The squad selected by coach Ricki Herbert contains six players based in England, including strikers Rory Fallon of Plymouth Argyle and Chris Wood of West Bromwich Albion, with the most notable being Ryan Nelsen of Blackburn Rovers. As you might expect, this is not a side based on flair and creativity. Herbert has to work with the players who are available and he has drilled them into a physical team based on strong defensive organisation and determination.

Some of their preparation was spent in Austria, where they trained at altitude but also practised playing against European opposition. The training went so well, in fact, that the minnows pulled off one of the greatest victories in their history when they beat the highly fancied Serbia 1-0 in a friendly in Klagenfurt.

Goalscorer Shane Smeltz admitted the victory, which was watched by scouts from their Group F opponents Slovakia, will mean the Kiwis are less likely to arrive as underrated make-weights in South Africa.

Smeltz said: "They [Slovakia spies] were in the stands watching us so they'll probably learn a few things. They probably would have thought Serbia would have won. But with us getting the right result and playing quite well during the game... they'll certainly have to rethink about how they're going to play us. I don't know if that's a good or bad thing, but that's the way it is."

The element of surprise having been eliminated, New Zealand will have to rely on their hard work and team ethic seeing them through.

The verdict

A point would be a major bonus, a win would be a wonderful achievement, but an early flight home is a near certainty.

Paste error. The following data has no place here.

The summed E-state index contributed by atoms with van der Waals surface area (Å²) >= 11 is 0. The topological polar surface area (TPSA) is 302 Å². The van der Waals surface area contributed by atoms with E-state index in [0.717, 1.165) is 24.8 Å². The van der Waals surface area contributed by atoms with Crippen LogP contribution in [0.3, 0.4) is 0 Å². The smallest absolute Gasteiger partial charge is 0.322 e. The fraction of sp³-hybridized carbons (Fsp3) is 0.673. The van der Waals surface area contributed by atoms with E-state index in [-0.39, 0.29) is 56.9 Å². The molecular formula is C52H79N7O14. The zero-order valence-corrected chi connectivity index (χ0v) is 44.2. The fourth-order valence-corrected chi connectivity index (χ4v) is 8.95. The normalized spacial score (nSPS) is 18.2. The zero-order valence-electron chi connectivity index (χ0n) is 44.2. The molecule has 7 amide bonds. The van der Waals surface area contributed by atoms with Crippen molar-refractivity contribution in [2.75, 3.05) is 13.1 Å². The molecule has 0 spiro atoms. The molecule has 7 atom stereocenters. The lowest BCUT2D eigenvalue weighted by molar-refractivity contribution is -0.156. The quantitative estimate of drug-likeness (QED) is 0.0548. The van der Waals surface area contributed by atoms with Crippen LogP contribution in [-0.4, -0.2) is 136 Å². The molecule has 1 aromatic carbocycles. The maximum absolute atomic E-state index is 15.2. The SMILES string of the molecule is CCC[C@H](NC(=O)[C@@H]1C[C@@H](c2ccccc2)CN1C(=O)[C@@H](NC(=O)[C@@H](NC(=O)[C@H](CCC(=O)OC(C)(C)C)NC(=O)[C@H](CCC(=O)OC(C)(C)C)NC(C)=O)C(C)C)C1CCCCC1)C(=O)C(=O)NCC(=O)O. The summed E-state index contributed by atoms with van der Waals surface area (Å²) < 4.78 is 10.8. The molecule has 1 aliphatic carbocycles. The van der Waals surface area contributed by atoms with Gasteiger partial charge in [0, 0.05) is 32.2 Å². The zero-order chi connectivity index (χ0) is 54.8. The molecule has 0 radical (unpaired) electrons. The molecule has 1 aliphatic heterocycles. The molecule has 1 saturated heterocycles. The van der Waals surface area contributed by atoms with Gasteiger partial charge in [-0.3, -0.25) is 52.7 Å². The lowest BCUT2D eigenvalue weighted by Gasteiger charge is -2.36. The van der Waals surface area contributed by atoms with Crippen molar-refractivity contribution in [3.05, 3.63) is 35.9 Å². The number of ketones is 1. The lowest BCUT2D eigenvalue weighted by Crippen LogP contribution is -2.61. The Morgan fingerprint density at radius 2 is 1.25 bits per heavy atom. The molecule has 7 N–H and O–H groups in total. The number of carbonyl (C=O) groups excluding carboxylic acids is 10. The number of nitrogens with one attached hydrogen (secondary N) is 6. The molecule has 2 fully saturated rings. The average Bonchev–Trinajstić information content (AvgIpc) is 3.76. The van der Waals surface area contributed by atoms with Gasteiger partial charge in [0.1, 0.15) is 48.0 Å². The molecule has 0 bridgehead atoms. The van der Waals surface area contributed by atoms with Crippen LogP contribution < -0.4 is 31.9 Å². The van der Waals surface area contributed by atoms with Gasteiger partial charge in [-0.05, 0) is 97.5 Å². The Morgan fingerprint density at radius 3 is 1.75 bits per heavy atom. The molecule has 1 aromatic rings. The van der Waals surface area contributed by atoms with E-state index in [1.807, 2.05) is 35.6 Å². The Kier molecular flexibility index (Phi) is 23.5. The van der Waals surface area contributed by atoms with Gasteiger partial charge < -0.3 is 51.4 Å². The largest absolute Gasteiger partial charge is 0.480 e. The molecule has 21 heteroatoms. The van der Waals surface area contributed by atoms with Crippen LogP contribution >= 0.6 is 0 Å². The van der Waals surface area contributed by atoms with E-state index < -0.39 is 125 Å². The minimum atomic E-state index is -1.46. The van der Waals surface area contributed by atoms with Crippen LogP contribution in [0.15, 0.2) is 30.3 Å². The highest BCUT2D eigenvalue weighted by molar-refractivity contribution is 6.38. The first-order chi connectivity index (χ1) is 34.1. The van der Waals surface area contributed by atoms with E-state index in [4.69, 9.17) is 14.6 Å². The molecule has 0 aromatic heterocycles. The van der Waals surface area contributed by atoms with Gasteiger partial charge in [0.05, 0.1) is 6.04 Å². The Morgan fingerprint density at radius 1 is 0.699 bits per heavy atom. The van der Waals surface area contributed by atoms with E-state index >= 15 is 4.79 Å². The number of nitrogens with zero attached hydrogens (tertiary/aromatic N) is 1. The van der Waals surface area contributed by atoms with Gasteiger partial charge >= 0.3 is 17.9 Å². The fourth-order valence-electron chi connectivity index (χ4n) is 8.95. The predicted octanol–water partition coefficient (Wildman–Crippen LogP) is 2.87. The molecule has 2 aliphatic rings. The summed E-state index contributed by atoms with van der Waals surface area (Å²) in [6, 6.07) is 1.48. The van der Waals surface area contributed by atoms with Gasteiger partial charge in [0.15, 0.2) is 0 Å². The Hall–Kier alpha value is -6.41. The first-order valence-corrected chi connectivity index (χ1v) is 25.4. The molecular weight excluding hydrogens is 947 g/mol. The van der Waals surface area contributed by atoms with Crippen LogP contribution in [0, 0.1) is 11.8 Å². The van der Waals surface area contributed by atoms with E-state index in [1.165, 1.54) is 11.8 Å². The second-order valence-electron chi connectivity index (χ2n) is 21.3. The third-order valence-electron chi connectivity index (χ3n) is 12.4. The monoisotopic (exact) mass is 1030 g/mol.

The details

Previous best Group stage (1982). Lost all three games in their only previous tournament - Spain '82 - scoring twice and conceding 12.

Killer fact Manager Ricki Herbert was a player for New Zealand when they played in the 1982 tournament, featuring as a central defender.

The squad:

Goalkeepers: James Bannatyne (age 34, Team Wellington, caps 3), Glen Moss (27, Melbourne Victory, 15) Mark Paston (33, Wellington Phoenix, 22). Defenders: Andy Boyens (26, New York Red Bulls, 15), Tony Lochhead (28, Wellington Phoenix, 29), Ryan Nelsen (32, Blackburn Rovers, 40), Winston Reid (21, FC Midtjylland, 2), Ben Sigmund (29, Wellington Phoenix, 14), Tommy Smith (20, Ipswich Town, 3), Ivan Vicelich (33, Auckland City, 66). Midfielders: Andy Barron (29, Team Wellington, 11), Leo Bertos (28, Wellington Phoenix, 33), Jeremy Brockie (22, Newcastle Jets, 17), Tim Brown (29, Wellington Phoenix, 25), Jeremy Christie (27, Tampa Bay Rowdies, 21), Aaron Clapham (23, Canterbury United, 0), Simon Elliott (35, unattached, 62), Michael McGlinchey (23, Central Coast Mariners, 5), David Mulligan (28, unattached, 25). Strikers: Rory Fallon (28, Plymouth Argyle, 6), Chris Killen (28, Middlesbrough, 31), Shane Smeltz (28, Gold Coast United, 29), Chris Wood (18, West Bromwich Albion, 8).